Gum disease and tooth loss may be associated with a higher risk of death in postmenopausal women but not increased cardiovascular disease risk, according to new research in Journal of the American Heart Association, the open access journal of the American Heart Association/American Stroke Association.
Loss of all natural teeth also was linked with an increased risk of death in postmenopausal women, according to the study led by researchers at the University at Buffalo.
Periodontal disease, a chronic inflammatory disease of the gum and connective tissue surrounding the teeth, affects nearly two-thirds of U.S. adults 60 and older. The loss of all one’s teeth, called edentulism, impacts about one-third of U.S. adults 60 and older and often results from periodontal disease.
“Beside their negative impact on oral function and dietary habits, these conditions are also thought to be related to chronic diseases of aging,” said Michael J. LaMonte, PhD, study author and research associate professor of epidemiology and environmental health in UB’s School of Public Health and Health Professions.
Researchers analyzed the health information from the Women’s Health Initiative program — a study of 57,001 women, 55 years and older.
“Previous studies included smaller sample sizes or had limited numbers of cardiovascular disease events for analysis. Ours is among the largest and focuses exclusively on postmenopausal women in whom periodontitis, total tooth loss and cardiovascular disease is high nationally,” LaMonte said.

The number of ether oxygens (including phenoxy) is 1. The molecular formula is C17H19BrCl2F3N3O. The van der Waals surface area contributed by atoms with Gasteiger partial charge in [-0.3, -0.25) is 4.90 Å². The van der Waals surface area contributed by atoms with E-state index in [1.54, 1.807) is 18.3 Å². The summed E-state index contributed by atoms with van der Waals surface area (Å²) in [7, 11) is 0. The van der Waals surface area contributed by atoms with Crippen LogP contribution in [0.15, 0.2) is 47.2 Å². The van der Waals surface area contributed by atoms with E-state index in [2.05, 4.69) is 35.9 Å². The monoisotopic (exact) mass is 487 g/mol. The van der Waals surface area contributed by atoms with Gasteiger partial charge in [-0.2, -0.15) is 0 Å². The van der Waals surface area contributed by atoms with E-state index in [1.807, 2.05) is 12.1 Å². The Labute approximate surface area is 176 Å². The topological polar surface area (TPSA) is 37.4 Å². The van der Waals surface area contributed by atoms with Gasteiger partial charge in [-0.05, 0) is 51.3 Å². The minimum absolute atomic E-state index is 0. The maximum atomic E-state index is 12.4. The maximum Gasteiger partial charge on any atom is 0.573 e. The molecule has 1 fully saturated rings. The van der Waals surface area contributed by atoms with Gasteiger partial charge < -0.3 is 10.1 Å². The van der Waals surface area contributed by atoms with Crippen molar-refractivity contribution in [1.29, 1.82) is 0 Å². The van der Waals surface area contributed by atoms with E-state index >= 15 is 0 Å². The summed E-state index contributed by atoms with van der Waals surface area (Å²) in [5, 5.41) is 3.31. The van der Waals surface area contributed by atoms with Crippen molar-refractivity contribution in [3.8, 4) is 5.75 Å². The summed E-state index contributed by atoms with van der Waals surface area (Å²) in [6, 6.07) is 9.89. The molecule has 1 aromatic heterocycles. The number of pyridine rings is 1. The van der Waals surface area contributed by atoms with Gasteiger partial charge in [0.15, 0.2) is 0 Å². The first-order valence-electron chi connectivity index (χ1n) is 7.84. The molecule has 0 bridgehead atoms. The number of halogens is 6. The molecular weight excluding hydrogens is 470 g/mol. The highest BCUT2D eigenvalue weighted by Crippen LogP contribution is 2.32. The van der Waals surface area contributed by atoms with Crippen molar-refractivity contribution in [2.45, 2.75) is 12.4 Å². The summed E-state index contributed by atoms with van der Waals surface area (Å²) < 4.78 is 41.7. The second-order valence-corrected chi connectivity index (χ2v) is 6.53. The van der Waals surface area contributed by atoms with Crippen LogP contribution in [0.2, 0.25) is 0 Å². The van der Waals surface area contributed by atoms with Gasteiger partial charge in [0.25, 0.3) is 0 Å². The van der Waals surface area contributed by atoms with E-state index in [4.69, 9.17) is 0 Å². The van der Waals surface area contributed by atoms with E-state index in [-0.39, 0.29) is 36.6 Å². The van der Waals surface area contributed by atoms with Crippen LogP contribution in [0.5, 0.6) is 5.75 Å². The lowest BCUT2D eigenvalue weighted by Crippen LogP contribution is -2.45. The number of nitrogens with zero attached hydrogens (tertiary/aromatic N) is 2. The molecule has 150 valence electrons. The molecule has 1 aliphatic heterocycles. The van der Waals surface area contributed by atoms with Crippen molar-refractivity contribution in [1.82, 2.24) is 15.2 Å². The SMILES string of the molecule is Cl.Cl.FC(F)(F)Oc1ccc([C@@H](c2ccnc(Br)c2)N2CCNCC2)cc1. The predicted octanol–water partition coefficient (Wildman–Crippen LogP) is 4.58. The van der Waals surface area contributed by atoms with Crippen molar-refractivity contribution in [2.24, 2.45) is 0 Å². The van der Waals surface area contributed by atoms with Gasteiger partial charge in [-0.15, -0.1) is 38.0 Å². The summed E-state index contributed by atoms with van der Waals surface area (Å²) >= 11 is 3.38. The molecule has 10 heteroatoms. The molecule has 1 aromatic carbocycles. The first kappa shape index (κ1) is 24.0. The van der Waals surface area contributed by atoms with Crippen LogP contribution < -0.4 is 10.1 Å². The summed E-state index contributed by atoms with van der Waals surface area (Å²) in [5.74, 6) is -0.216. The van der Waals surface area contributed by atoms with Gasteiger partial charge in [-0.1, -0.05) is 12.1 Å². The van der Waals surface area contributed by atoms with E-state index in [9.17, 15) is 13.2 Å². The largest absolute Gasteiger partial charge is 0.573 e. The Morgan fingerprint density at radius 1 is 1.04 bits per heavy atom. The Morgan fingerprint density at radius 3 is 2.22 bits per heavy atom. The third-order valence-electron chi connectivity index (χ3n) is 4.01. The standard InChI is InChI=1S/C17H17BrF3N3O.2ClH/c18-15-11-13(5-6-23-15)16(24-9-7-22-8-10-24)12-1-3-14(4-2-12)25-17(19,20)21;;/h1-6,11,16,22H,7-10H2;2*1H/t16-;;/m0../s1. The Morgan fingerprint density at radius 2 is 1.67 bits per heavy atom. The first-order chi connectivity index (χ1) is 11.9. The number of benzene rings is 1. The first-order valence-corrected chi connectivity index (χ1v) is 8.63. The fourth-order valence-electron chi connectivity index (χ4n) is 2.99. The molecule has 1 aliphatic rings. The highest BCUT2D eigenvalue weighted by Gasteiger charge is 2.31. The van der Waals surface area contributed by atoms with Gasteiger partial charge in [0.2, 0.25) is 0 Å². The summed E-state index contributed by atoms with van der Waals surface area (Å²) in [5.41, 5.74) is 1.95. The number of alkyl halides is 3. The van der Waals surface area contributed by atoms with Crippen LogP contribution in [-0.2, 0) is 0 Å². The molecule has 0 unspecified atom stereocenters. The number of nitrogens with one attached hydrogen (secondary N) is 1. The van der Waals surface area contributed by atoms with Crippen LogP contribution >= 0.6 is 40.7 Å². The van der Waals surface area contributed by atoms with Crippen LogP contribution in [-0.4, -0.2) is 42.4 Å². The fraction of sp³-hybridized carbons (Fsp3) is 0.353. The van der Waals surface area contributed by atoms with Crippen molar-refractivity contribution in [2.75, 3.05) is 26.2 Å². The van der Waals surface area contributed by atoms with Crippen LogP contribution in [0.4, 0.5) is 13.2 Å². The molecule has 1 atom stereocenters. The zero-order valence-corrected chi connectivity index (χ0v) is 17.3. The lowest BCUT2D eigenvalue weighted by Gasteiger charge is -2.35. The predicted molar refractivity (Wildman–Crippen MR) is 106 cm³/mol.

In 6.7-year follow up of postmenopausal women studied, they found:
- There were 3,589 cardiovascular disease events and 3,816 deaths.
- History of periodontal disease was associated with a 12 percent higher risk of death from any cause.
- Loss of all natural teeth was associated with a 17 percent higher risk of death from any cause. The risk of death associated with periodontal disease was comparable regardless of how often women saw their dentists.
- Women who had lost their teeth were older, had more CVD risk factors, less education and visited the dentist less frequently compared to women with their teeth.
“Our findings suggest that older women may be at higher risk for death because of their periodontal condition and may benefit from more intensive oral screening measures,” LaMonte said.
“However, studies of interventions aimed at improving periodontal health are needed to determine whether risk of death is lowered among those receiving the intervention compared to those who do not. Our study was not able to establish a direct cause and effect.”
LaMonte’s UB co-authors are Robert J. Genco, SUNY Distinguished Professor in the Department of Oral Biology, School of Dental Medicine, and, from the School of Public Health and Health Professions: Kathleen M. Hovey, data manager/statistician; Jo L. Freudenheim, UB Distinguished Professor, professor and chair of epidemiology and environmental health; Xiaodan Mai, Department of Epidemiology and Environmental Health; and Jean Wactawski-Wende, dean, SUNY Distinguished Professor and professor of epidemiology and environmental health.
Additional co-authors are from the University of Iowa; Tufts University; Fred Hutchinson Cancer Research Center; Albert Einstein College of Medicine; University of Michigan; University of Massachusetts; Brown University; and George Washington University.